[Context: This post is a quick copy/paste from a post in LinkedIn, but I wanted to save it. There may be some quality issues in this text, too. I hope to expand on this idea, with some images to help the understanding, in the near future.]

Most people don’t seem to understand the true difference between Agile and traditional software development.

Waterfall is based on the idea that we take something we want to do, and break it down into subitems – actions or sub-components – and then deliver them separately – often by separate people who are experts in the activity or subdomain – and handing over those items to each other as needed. E.g. someone first needs to spec the requirements, then another person designs the UI, third person looks at architecture and technical design, before passing it to a fourth (UI programmer) and fifth persons (BE programmer) for coding. Then yet another person runs (often manual) tests on it and complains that it doesn’t work. Yet more people might be involved in deployment, documentation, etc.

In this approach, it truly is difficult to break things down small enough.

Now, Scrum, being properly of Agile mindset, challenges this approach, by expecting people to complete items to a “potentially shippable” quality within each Sprint. “Coded but not tested” doesn’t cut it, nor does “works on my machine”. Each PBI is an independent capability that doesn’t have to be returned to in the future, unless we specifically want to extend or modify that capability.

Enter “vertical slicing”. Each slice contains all the activities needed to take an idea/need/desire from 0% to 100%. A little bit of spec, a little bit of architecture, a little bit of coding, a little bit of testing, a little bit of this and that, and at the end of the slice, that small things works in the product.

It can therefore be shown to someone, if we desire to hear feedback. Or it can be given for use if it’s useful for some external purpose (not all vertical slices result in end-user valuable feature level). Or, we can simply see that we were able to make something work and we can inspect how well it works or how long it actually took us to do it.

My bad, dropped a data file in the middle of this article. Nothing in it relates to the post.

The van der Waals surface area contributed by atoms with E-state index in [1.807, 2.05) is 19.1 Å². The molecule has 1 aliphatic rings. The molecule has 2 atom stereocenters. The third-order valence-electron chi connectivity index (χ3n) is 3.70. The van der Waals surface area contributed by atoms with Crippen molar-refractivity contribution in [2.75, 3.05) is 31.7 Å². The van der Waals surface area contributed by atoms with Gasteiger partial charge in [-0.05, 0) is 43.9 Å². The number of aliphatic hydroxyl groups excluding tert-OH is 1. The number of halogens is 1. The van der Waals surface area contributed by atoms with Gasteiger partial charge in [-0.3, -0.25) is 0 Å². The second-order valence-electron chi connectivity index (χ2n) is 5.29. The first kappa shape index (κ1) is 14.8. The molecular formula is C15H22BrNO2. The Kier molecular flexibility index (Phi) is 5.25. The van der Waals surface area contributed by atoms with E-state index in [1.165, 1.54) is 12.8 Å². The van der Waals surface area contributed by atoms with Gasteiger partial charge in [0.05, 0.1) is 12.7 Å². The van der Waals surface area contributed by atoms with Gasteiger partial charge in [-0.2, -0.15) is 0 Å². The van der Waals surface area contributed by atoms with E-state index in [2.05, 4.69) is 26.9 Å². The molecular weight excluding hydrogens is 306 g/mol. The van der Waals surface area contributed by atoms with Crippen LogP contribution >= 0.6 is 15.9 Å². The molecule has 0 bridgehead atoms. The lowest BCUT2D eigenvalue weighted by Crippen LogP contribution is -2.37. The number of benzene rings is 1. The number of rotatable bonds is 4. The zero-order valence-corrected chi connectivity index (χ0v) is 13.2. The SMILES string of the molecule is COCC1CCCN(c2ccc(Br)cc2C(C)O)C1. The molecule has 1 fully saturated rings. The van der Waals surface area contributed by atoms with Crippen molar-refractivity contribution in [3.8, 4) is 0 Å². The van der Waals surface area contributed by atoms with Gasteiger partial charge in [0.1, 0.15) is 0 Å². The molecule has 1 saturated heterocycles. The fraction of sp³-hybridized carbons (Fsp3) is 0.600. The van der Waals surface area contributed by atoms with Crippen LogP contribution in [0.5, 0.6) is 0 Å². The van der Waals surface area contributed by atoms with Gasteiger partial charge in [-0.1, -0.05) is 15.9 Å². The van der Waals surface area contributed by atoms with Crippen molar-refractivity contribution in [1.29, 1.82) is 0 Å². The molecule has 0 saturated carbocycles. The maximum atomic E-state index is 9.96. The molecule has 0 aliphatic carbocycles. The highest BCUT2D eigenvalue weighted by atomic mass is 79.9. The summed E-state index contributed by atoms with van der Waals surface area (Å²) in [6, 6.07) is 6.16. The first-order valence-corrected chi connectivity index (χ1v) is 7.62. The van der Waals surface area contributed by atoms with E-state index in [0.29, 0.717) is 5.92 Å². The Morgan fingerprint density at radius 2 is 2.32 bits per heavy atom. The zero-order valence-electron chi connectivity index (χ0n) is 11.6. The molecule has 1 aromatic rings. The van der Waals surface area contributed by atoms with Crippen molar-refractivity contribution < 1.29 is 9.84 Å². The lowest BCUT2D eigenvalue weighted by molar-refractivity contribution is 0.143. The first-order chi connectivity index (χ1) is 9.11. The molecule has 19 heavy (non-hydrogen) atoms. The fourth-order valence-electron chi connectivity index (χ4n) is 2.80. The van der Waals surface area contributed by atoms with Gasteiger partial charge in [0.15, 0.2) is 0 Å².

Now, this approach poses some problems. The most obvious one is that within each vertical slice, we have to be able to confirm that we didn’t break any earlier functionality. If we have a larger product, this can mean a lot of testing. Manually done, it’s impossible for speed and cost reasons. So we will need high levels of automated testing that can also be executed rapidly and often. This can effectively only be achieved by some test-driven development approach.

Another problem is that the different levels of the architecture – UI, BE, integrations – must be developed in sync. At each point in development, we should be able to compile them against one another, and test them together. In traditional terms, this would mean e.g. that FE and BE devs have aligned tasks, and that they perform them at the same time, but that’s a ridiculous expectation because the tasks are often of different duration and it’s a massive coordination nightmare. Especially if there are separate FE and BE teams.

So we need a different development approach. We need something like eXtreme Programming (or its modern evolutions). We need new team structures and collaboration models that extend over multiple skill sets and structural layers.

This has proven to be very difficult for a lot of people and organisations. I’m currently working with one organisation that proves this point.

Note, I’m NOT saying that all orgs have to do proper Agile – they certainly don’t, and it isn’t always even a smart choice in some environments. I’m just saying that a lot of people don’t know the difference, and are still doing waterfall when they think it’s Agile.